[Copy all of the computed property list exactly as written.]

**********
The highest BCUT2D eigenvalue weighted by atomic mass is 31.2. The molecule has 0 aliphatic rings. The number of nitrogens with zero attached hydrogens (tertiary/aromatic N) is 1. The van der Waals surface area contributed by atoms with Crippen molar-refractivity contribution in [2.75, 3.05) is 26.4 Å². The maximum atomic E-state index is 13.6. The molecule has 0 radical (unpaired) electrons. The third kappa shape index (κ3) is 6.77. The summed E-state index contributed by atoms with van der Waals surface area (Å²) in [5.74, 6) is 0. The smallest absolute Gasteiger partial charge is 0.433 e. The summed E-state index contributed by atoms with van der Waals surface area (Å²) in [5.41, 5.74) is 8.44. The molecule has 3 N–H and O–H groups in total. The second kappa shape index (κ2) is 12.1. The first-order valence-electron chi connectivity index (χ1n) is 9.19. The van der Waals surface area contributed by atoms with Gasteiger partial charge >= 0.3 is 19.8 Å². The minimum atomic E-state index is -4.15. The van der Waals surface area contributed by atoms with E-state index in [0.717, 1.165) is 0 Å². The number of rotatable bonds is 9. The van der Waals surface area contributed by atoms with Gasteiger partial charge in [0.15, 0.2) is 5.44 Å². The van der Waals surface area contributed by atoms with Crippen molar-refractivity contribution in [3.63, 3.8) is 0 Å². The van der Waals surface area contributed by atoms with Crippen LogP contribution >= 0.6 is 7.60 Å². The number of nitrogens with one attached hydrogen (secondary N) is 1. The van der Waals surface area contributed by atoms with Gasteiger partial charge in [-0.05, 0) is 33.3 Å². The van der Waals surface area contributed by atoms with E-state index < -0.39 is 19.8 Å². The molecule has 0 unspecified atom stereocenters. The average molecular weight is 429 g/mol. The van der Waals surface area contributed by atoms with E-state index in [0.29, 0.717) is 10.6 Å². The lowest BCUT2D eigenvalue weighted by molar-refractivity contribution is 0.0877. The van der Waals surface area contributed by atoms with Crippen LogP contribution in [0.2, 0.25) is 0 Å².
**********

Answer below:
The highest BCUT2D eigenvalue weighted by atomic mass is 31.2. The molecule has 0 aliphatic rings. The number of nitrogens with zero attached hydrogens (tertiary/aromatic N) is 1. The van der Waals surface area contributed by atoms with Crippen molar-refractivity contribution in [2.75, 3.05) is 26.4 Å². The maximum atomic E-state index is 13.6. The molecule has 0 radical (unpaired) electrons. The third kappa shape index (κ3) is 6.77. The summed E-state index contributed by atoms with van der Waals surface area (Å²) in [5.74, 6) is 0. The smallest absolute Gasteiger partial charge is 0.433 e. The summed E-state index contributed by atoms with van der Waals surface area (Å²) in [5.41, 5.74) is 8.44. The molecule has 3 N–H and O–H groups in total. The second kappa shape index (κ2) is 12.1. The first-order valence-electron chi connectivity index (χ1n) is 9.19. The van der Waals surface area contributed by atoms with Gasteiger partial charge >= 0.3 is 19.8 Å². The minimum atomic E-state index is -4.15. The van der Waals surface area contributed by atoms with E-state index in [0.717, 1.165) is 0 Å². The number of rotatable bonds is 9. The van der Waals surface area contributed by atoms with Gasteiger partial charge in [0.15, 0.2) is 5.44 Å². The van der Waals surface area contributed by atoms with Crippen molar-refractivity contribution in [3.63, 3.8) is 0 Å². The van der Waals surface area contributed by atoms with Crippen LogP contribution >= 0.6 is 7.60 Å². The number of nitrogens with one attached hydrogen (secondary N) is 1. The van der Waals surface area contributed by atoms with Gasteiger partial charge in [-0.05, 0) is 33.3 Å². The van der Waals surface area contributed by atoms with E-state index < -0.39 is 19.8 Å². The molecule has 0 unspecified atom stereocenters. The average molecular weight is 429 g/mol. The van der Waals surface area contributed by atoms with E-state index in [0.29, 0.717) is 10.6 Å². The lowest BCUT2D eigenvalue weighted by molar-refractivity contribution is 0.0877. The van der Waals surface area contributed by atoms with Crippen LogP contribution in [0.2, 0.25) is 0 Å².